In 1812 he rejoined the government as Secretary for Foreign Affairs, and after Prime Minister Spencer Perceval's assassination in May he became leader of the House of Commons. Castlereagh's first task was to hold together the general European opposition to Napoleon and as the end of the war drew near he worked to obtain preliminary agreement among the allies for the resettlement of Europe. In talks in 1814, he secured acceptance in principle of his plans for a peace settlement under the control of the great powers. By the Treaty of Chaumont in March 1814, he obtained provision for allied cooperation for twenty years after the war. On the fall of Napoleon in May 1814, the Treaty of Paris secured immediate British requirements: the restoration of the Bourbon monarchy and the separation of the Low Countries as an independent kingdom. Castlereagh began to play a mediatory role at the peace conference at Vienna. His main European objectives were to prevent the territorial expansion of Russia and to strengthen the weak central European areas of Germany and Italy. He and Metternich, the Austrian Minister for Foreign Affairs, dominated the inner negotiations. Castlereagh took the lead in resisting the territorial demands of Russia and Prussia. The final settlement, with some compromises, was a practical embodiment of his principle of the "just equilibrium."
Castlereagh attached a fundamental importance to regular consultation by the great powers on matters of common concern and the peace treaty contained specific provision for periodic meetings of the victorious allies. The practice of holding such meetings became known as the "congress system" although Castlereagh's aim was to make diplomacy by conference possible, rather than to establish any system of international regulation or interference in the internal affairs of other states. The distinction became increasingly apparent in the remaining seven years of his career.
The Congress of Aix-la-Chapelle in 1818 readmitted France to European diplomacy. Castlereagh resisted a Russian attempt to institute a league of European powers to guarantee the existing order under sanction of military force. When the liberal movement in Germany after 1818 and the revolutions in Spain and in the Kingdom of the Two Sicilies in 1820 brought Austria and Russia closer together, Castlereagh refused to treat their meeting at Troppau in October 1820 as a full European congress, and after the Congress of Laibach in 1821 he openly repudiated the Troppau principle of intervention and coercion. His State Paper of May 1820 emphasized the difference between the despotic states of eastern Europe and the constitutional structures of Britain and France and made it clear that the British government could only act on the expediency of any given issue and within the limits of its parliamentary system.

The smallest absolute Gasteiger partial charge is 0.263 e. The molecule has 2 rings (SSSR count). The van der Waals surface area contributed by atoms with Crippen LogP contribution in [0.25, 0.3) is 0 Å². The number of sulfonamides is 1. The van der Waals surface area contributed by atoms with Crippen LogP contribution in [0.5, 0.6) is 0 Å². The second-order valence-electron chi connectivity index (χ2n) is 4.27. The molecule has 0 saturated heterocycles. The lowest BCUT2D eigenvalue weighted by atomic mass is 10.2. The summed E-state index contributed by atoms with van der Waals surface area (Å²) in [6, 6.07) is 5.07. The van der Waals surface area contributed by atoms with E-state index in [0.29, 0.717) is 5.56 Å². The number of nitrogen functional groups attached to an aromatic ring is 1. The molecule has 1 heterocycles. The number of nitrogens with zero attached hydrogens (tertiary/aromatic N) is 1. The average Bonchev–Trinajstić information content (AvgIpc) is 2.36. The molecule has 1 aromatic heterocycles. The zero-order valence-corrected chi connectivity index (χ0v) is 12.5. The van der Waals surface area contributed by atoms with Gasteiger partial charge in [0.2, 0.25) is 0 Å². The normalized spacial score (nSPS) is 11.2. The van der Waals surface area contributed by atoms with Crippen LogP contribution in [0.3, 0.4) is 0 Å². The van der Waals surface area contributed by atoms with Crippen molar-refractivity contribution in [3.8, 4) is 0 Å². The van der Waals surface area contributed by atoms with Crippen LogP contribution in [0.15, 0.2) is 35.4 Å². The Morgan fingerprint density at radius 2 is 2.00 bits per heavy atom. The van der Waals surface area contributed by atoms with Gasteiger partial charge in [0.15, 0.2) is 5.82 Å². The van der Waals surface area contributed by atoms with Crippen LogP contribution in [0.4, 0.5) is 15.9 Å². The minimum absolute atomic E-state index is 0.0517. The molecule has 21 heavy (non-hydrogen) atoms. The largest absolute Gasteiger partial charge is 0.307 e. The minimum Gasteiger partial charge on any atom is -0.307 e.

With the emergence in 1821 of the questions of Greek independence and the Spanish colonies, however, British political and commercial interests became directly affected and Castlereagh decided to attend the Congress of Verona in person in 1822. The instructions he drew up for himself showed plainly that he would not sanction forcible interference in either Greece or Spain and that Britain would ultimately be prepared to recognise governments resulting from successful revolutions. It is clear that Castlereagh was preparing for that detachment of Britain from the reactionary policy of the continental powers that was accomplished after his death. This development was largely hidden from the British public by the personal nature of Castlereagh's diplomacy and his aloofness from public opinion. His apparent involvement with the eastern autocracies was disliked at home and his role as spokesman for the government in the violent domestic politics of the post-war era kept him in a position of unpopular prominence.
As leader of the House of Commons in Liverpool's ministry he was identified with the repressive policies of the years 1815-19 and with the Cabinet's unsuccessful introduction in 1820 of the Bill of Pains and Penalties, intended to dissolve George IV's marriage with Queen Caroline. Such liberal Romantics as Lord Byron, Thomas Moore and Shelley savagely attacked him. After the abortive Cato Street Conspiracy, intended to assassinate the Cabinet in 1820, he always carried pistols in self-defence; during the trial of Queen Caroline he was obliged to live in the Foreign Office for greater safety. The burden imposed on him by the royal divorce affair of 1820, in addition to his duties at the Foreign Office and in the House of Commons, probably hastened his final collapse. In 1821 he showed signs of abnormal suspiciousness, which by 1822 became outright paranoia. He thought he was, being blackmailed on charges of homosexual acts and on 12 August 1822 he committed suicide shortly before he was due to set out for Verona.